Demand Management, Energy Efficiency, Solar - June 21, 2017 - By Megan Corsano
Agriculture Dept. inks $4.2M energy savings contract
U.S. Forest Service facilities in the Pacific Northwest will receive energy efficiency upgrades through a $4.22 million contract expected to reduce electricity and natural gas consumption in the region by 50%.
The U.S. Forest Service, an agency within the U.S. Department of Agriculture, manages 154 national forests across the country. The upgrades, provided by Green Generation Solutions LLC, or GreenGen, are planned for more than 390 facilities within Forest Service Region 6, which encompasses forests in parts of Oregon, Idaho and Washington.
The energy savings performance contract, ESPC, between the Forest Service and GreenGen includes the installation of "lighting, HVAC, and solar photovoltaics (PVs) to reduce energy consumption throughout 52 sites with over 392 buildings, including office and administrative, housing barracks, mechanical sheds, and fire truck stations," according to a statement released by GreenGen on June 21 announcing the project.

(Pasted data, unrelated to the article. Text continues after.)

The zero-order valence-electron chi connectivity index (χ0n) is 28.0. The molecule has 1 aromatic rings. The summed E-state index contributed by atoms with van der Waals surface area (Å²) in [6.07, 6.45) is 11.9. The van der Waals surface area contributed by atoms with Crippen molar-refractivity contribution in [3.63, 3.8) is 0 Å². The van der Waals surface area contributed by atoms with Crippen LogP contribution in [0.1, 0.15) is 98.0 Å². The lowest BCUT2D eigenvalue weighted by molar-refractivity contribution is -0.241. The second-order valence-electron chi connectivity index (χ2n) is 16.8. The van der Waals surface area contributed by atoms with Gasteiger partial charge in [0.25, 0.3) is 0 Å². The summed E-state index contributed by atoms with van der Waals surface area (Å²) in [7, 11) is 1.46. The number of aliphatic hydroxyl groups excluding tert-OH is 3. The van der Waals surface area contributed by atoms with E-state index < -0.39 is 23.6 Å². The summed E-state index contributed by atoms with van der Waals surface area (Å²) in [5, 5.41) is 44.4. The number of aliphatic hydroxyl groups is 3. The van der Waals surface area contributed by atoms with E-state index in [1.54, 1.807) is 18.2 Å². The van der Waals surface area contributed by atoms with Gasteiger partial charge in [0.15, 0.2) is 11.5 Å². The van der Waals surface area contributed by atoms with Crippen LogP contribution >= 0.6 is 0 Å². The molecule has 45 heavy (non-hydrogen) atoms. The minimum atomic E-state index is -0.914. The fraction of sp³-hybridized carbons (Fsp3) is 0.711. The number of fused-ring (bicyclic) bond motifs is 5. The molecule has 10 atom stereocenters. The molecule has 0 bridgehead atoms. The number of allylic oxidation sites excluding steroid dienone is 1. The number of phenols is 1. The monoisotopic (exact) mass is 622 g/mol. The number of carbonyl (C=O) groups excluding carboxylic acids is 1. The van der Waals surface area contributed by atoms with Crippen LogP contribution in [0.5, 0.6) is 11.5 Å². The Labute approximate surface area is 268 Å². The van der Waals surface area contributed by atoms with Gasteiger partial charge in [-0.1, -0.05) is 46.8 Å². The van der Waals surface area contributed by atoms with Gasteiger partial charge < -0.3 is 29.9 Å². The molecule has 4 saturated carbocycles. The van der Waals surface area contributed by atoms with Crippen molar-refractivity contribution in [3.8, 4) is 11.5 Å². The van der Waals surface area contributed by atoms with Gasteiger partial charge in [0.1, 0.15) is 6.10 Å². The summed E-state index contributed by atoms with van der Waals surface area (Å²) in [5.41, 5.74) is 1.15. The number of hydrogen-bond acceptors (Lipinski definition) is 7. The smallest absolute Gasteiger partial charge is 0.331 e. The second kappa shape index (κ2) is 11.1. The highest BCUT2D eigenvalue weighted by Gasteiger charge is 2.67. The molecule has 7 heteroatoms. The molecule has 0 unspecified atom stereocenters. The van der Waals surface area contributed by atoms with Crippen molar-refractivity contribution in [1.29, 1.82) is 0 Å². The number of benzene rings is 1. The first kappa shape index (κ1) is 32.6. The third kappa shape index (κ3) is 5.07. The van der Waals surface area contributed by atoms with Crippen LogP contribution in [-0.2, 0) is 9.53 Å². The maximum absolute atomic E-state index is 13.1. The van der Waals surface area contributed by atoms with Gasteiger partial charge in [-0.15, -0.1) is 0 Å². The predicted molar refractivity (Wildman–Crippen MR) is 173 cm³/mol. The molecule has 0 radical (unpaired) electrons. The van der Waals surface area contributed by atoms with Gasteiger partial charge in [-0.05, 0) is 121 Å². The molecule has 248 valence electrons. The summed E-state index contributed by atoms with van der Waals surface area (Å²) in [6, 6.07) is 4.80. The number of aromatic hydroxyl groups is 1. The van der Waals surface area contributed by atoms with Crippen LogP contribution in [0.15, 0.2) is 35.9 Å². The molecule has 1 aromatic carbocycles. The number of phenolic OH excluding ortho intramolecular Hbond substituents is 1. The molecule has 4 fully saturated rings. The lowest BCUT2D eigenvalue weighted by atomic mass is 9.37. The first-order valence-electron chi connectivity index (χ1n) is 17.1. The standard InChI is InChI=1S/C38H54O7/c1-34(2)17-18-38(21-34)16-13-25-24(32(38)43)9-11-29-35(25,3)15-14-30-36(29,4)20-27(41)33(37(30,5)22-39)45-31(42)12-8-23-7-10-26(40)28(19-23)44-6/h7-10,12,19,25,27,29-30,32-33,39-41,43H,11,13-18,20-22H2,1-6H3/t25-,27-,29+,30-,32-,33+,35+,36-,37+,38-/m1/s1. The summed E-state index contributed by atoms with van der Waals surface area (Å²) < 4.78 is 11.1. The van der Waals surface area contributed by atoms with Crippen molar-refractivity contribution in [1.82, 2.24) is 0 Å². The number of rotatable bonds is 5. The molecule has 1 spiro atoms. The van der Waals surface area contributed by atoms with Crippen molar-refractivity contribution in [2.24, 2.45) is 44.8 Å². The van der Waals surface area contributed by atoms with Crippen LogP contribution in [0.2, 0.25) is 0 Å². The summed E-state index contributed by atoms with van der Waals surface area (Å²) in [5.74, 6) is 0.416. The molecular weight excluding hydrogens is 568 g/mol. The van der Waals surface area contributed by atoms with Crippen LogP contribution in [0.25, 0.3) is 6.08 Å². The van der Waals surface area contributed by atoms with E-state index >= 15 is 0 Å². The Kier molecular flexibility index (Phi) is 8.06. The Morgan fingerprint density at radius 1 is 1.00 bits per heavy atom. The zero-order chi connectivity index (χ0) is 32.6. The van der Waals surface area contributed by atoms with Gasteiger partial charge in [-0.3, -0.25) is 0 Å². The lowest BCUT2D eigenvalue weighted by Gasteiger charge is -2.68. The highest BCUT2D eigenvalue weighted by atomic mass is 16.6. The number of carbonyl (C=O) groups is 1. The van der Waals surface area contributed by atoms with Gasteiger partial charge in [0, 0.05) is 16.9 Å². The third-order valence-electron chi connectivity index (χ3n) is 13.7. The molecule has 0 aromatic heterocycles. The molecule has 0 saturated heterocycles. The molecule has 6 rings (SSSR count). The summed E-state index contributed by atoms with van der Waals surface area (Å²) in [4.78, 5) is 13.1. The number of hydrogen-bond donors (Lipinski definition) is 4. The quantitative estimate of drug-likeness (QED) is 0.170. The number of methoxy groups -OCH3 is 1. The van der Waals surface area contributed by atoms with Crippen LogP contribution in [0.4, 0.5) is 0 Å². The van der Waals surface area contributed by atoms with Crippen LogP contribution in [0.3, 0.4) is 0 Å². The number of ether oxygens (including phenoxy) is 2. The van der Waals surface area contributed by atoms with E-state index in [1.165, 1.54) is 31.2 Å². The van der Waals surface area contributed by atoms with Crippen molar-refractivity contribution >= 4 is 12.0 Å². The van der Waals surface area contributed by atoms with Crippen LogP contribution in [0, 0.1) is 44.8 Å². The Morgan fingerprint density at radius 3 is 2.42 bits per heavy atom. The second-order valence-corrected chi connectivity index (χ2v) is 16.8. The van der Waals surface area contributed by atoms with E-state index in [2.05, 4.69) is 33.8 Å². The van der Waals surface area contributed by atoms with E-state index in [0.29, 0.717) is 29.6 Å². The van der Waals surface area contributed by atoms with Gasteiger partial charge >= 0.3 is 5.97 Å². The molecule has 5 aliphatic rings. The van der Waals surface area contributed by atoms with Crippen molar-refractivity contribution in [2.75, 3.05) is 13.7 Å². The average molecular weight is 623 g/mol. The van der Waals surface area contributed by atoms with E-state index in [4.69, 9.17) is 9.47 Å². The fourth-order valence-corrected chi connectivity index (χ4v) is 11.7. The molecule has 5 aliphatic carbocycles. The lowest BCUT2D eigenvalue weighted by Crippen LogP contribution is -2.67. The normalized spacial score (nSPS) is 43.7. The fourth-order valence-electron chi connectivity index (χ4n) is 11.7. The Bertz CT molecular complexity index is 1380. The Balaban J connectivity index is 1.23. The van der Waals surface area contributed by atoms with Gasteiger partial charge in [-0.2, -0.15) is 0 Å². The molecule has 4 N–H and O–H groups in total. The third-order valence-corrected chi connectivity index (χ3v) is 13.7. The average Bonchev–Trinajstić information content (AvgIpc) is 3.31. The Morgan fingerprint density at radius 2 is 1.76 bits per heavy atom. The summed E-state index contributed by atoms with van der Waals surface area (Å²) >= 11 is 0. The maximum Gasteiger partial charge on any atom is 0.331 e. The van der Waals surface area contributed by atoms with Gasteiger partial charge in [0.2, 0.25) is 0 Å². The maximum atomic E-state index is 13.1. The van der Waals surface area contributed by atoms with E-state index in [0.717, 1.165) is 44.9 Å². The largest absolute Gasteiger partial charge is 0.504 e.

Forest Service 5 completed a similar ESPC eight months ago for $2.7 million, through which GreenGen has already begun energy efficiency upgrades in nine sites in Southern California. These improvements are expected to reduce electricity and natural gas consumption by 90.5%.
GreenGen claims the Region 6 ESPC will save the government $230,035 in the first year and return $7.5 million in energy and cost savings during the contract period. The upgrades are scheduled for Deschutes, Malheur, Mount Baker Snoqualmie, Mt Hood, Ochoco, Rogue River-Siskiyou, Siuslaw, Umatilla, Umpqua, Wallowa-Whitman, Okanogan-Wenatchee, Willamette, and Colville National Forests.
The project reflects a trend of the U.S. Forest Service participating in efforts in energy efficiency and renewable energy. In 2013, they announced $2.5 million in grants to provide 10 small businesses and community groups the resources for wood-to-energy projects to promote clean energy production.
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